Eased Transitions? Young Volunteers’ Perceptions of What They Gain From Volunteering in Areas of Socio-Economic Deprivation

  • James Davies, University of Strathclyde

Youth volunteering initiatives are often promoted on the basis that participation will help young people make transitions in their lives. The UK-wide Millennium Volunteers initiative, for example, used the strapline ‘MV for your CV’ while the Scottish Saltire Awards state volunteering ‘look[s] great on your CV’.

These individualistic approaches are characteristic of a broader trend encouraging young people to take control of their futures by acquiring experiences to ease transitions into education or employment. Approaching volunteering in this way, however, is argued to be more readily accessible by those from affluent backgrounds, thus potentially disadvantaging those with fewer resources.

This paper presents findings from my PhD research into young people’s attitudes and experiences of volunteering in areas of socio-economic deprivation. The paper draws on focus groups and semi-structured interviews with young volunteers, aged twelve to eighteen, and semi-structured interviews with volunteer coordinators. It argues that few of the participants reported volunteering on the basis that doing so would help build their biographies or ease future transitions. Rather, interviewees highlighted a strong social aspect to their volunteering and emphasised the positive relationships they formed with staff, other volunteers and service users.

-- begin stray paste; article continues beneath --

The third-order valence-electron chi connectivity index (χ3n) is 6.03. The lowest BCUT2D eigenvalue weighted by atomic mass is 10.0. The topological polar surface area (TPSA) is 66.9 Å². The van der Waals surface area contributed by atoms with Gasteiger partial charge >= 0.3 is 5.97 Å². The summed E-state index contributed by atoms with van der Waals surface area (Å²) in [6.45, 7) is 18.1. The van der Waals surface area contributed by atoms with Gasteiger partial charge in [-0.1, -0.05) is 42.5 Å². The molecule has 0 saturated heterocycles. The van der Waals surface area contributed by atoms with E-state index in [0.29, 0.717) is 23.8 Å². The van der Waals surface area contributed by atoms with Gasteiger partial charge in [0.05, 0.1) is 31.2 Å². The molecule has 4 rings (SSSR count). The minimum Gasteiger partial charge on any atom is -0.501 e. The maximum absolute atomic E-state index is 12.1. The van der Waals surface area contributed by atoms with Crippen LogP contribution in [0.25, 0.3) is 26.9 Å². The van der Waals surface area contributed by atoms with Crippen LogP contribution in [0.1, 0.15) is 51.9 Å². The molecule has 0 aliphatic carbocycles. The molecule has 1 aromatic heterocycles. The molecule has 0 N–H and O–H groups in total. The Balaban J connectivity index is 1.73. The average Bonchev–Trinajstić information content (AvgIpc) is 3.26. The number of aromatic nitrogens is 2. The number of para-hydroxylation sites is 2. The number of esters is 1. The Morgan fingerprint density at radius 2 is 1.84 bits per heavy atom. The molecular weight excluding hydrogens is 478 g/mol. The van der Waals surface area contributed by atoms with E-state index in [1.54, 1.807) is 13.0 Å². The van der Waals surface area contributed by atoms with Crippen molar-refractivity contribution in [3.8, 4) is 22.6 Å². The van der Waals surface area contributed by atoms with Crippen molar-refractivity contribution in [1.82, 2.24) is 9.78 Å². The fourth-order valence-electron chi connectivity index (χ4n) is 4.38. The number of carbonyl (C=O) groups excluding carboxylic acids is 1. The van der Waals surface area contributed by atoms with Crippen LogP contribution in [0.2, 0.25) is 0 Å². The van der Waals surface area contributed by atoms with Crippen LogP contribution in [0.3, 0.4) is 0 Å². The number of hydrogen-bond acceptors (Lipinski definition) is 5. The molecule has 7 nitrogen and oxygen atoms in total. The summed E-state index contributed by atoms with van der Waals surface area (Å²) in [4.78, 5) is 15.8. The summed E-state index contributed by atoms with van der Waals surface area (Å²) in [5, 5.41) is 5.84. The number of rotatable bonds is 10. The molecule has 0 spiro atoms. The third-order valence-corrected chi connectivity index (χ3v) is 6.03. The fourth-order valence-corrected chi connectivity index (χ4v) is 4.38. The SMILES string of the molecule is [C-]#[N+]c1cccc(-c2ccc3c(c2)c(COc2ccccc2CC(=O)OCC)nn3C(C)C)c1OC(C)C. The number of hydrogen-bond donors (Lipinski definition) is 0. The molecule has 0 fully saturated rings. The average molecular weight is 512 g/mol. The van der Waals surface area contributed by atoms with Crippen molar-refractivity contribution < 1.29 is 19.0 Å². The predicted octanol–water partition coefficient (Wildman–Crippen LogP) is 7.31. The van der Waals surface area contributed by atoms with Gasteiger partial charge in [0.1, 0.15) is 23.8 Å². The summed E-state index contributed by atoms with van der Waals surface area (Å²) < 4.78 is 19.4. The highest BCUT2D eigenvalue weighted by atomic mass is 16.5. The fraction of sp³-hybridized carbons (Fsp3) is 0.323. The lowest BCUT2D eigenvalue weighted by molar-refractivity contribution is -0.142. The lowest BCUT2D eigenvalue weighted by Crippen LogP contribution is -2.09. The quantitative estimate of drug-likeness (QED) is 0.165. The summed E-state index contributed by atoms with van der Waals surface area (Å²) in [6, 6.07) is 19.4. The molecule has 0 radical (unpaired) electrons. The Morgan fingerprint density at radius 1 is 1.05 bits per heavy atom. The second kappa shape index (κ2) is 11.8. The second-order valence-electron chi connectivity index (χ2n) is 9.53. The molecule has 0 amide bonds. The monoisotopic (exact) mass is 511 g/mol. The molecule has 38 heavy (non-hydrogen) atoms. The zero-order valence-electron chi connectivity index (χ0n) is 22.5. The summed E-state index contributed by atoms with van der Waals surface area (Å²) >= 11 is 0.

Despite not seeking to develop skills that might aid transitions, a number of participants described how volunteering had built up their confidence such that they could perform leadership roles and talk to strangers. Thus, while participants by and large did not describe volunteering in terms of making transitions, many of the factors they gained through it had the potential to ease such process.



James Davies is a social policy PhD student at the University of Strathclyde. His research focuses on young people’s attitudes and experiences of volunteering in areas of socio-economic deprivation. His PhD is part funded by Volunteer Scotland with whom he has been working with to develop his research.

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